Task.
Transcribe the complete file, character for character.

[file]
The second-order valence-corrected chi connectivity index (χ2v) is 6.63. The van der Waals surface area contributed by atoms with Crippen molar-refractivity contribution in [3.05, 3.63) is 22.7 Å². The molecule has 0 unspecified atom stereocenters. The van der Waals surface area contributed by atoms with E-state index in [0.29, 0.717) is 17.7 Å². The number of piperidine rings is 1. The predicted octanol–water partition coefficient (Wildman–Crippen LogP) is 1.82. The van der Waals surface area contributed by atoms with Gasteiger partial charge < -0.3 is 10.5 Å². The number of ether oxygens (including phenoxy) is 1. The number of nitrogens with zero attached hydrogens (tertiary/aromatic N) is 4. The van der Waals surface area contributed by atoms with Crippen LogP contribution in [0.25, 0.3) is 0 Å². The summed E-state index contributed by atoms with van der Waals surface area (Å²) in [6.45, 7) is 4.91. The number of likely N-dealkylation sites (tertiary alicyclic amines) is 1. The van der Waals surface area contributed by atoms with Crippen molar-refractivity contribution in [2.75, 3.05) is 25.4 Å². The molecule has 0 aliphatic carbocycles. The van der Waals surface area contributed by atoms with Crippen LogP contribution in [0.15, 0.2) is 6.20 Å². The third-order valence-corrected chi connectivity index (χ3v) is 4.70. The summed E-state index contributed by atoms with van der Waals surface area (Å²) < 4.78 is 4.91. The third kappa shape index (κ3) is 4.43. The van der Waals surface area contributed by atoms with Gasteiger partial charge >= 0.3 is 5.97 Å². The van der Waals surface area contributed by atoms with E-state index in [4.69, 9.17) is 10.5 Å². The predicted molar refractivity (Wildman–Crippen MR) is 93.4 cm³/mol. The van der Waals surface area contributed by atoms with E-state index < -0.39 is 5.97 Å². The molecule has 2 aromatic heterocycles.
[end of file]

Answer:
The second-order valence-corrected chi connectivity index (χ2v) is 6.63. The van der Waals surface area contributed by atoms with Crippen molar-refractivity contribution in [3.05, 3.63) is 22.7 Å². The molecule has 0 unspecified atom stereocenters. The van der Waals surface area contributed by atoms with E-state index in [0.29, 0.717) is 17.7 Å². The number of piperidine rings is 1. The predicted octanol–water partition coefficient (Wildman–Crippen LogP) is 1.82. The van der Waals surface area contributed by atoms with Gasteiger partial charge < -0.3 is 10.5 Å². The number of ether oxygens (including phenoxy) is 1. The number of nitrogens with zero attached hydrogens (tertiary/aromatic N) is 4. The van der Waals surface area contributed by atoms with Crippen LogP contribution in [0.25, 0.3) is 0 Å². The summed E-state index contributed by atoms with van der Waals surface area (Å²) in [6.45, 7) is 4.91. The number of likely N-dealkylation sites (tertiary alicyclic amines) is 1. The van der Waals surface area contributed by atoms with Crippen molar-refractivity contribution in [2.75, 3.05) is 25.4 Å². The molecule has 0 aliphatic carbocycles. The van der Waals surface area contributed by atoms with Crippen LogP contribution in [0.15, 0.2) is 6.20 Å². The third-order valence-corrected chi connectivity index (χ3v) is 4.70. The summed E-state index contributed by atoms with van der Waals surface area (Å²) < 4.78 is 4.91. The third kappa shape index (κ3) is 4.43. The van der Waals surface area contributed by atoms with Gasteiger partial charge >= 0.3 is 5.97 Å². The van der Waals surface area contributed by atoms with E-state index in [4.69, 9.17) is 10.5 Å². The predicted molar refractivity (Wildman–Crippen MR) is 93.4 cm³/mol. The van der Waals surface area contributed by atoms with E-state index < -0.39 is 5.97 Å². The molecule has 2 aromatic heterocycles.